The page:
AFRICA has been warned to steer clear of export bans on undeveloped minerals until infrastructural deficits are tackled.
Benedikt Sobotka of Kazakh miner Eurasian Resources Group (ERG) said mineral export bans were not automatically beneficial judging by the number of African countries that have implemented and then waived them.
In June 2023, Ghana placed a ban on the export of certain raw minerals, including lithium, following in the footsteps of Namibia and Zimbabwe which had both banned the exports of raw lithium months earlier.
Speaking at the Mining Indaba conference this week Sobotka and Shirley Webber, a banker at Absa Corporate Investment Banking, said a reliable electricity supply as well as freight and port infrastructure were critical to the development of a minerals downstream sector.
Indonesia has a well-developed downstream processing industry but it first attracted $15bn in development capital in order to develop it. But there is a caveat to Indonesia’s beneficiation success as it is reliant on coal-fired power generation for its processing plants, which means the processing of green minerals is highly carbon intensive, said Sobotka.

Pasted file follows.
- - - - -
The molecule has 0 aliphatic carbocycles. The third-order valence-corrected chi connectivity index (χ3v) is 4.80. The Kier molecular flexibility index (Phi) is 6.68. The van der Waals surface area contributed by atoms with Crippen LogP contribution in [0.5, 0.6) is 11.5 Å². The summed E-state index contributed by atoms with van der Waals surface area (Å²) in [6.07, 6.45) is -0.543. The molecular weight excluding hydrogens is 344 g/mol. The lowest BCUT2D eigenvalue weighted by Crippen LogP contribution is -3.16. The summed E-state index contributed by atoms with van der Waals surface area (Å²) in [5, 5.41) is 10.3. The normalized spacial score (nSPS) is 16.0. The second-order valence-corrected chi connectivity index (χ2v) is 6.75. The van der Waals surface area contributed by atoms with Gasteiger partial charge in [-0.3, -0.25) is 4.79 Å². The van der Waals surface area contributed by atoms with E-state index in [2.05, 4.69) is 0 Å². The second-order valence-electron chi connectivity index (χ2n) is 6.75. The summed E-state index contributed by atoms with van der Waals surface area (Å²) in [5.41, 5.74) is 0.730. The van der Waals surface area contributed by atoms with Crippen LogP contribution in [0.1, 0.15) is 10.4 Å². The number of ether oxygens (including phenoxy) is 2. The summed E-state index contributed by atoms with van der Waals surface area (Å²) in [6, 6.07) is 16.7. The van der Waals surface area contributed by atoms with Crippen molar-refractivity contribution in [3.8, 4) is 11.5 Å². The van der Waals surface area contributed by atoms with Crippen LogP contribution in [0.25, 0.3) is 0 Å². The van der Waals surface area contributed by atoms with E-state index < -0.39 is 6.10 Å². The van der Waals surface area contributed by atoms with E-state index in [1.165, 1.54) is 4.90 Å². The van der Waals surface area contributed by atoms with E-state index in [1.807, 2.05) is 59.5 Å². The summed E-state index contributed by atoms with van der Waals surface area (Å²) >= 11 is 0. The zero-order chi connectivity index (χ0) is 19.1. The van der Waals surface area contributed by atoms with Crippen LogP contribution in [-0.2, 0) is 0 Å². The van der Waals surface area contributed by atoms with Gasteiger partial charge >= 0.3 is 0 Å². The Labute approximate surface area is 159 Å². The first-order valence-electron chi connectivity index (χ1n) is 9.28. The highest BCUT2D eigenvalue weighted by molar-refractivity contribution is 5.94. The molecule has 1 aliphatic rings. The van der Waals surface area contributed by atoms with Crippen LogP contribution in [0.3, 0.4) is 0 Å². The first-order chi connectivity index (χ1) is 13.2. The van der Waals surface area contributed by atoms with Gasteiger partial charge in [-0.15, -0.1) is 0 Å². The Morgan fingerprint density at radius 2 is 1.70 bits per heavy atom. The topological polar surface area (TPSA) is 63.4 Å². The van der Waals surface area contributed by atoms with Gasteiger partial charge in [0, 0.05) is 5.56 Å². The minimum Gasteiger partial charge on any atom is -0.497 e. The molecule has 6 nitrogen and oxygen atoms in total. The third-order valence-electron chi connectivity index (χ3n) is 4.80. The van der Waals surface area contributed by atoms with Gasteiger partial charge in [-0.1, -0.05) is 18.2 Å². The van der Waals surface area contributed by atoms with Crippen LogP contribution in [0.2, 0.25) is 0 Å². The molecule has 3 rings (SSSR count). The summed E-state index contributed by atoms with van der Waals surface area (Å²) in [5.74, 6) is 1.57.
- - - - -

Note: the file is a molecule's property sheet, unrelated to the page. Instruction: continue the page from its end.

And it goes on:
This poses a significant risk considering that countries in the European Union implemented the first phase of its Carbon Border Tax Adjustment Mechanism (CBAM), which means there will be a premium on carbon-intensive imported goods entering the EU.
The African Development Bank cautioned at last year’s COP28 conference in Dubai that Africa stand to lose up to $25bn per annum as a direct result of the EU’s carbon tax.
Webber said the lesson for Africa is that beneficiation of green metals cannot happen without renewable energy. African countries ought to collaborate in regional beneficiation hubs such as the partnership between Zambia and the Congo to produce nickel, manganese, and cobalt battery precursor minerals.
In a separate discussion on resource nationalism around mineral assets, Hulme Scholes, a mining attorney, said governments should – as a rule – not get involved in any form of mining activity, except to make the investment environment as friendly as possible through a sound tax regime, a user-friendly mining licencing system and online geological database and a predictable royalty rate.
Scholes was also critical of beneficiation imperatives. “If market conditions determine that it makes sense to beneficiate, then do it.”
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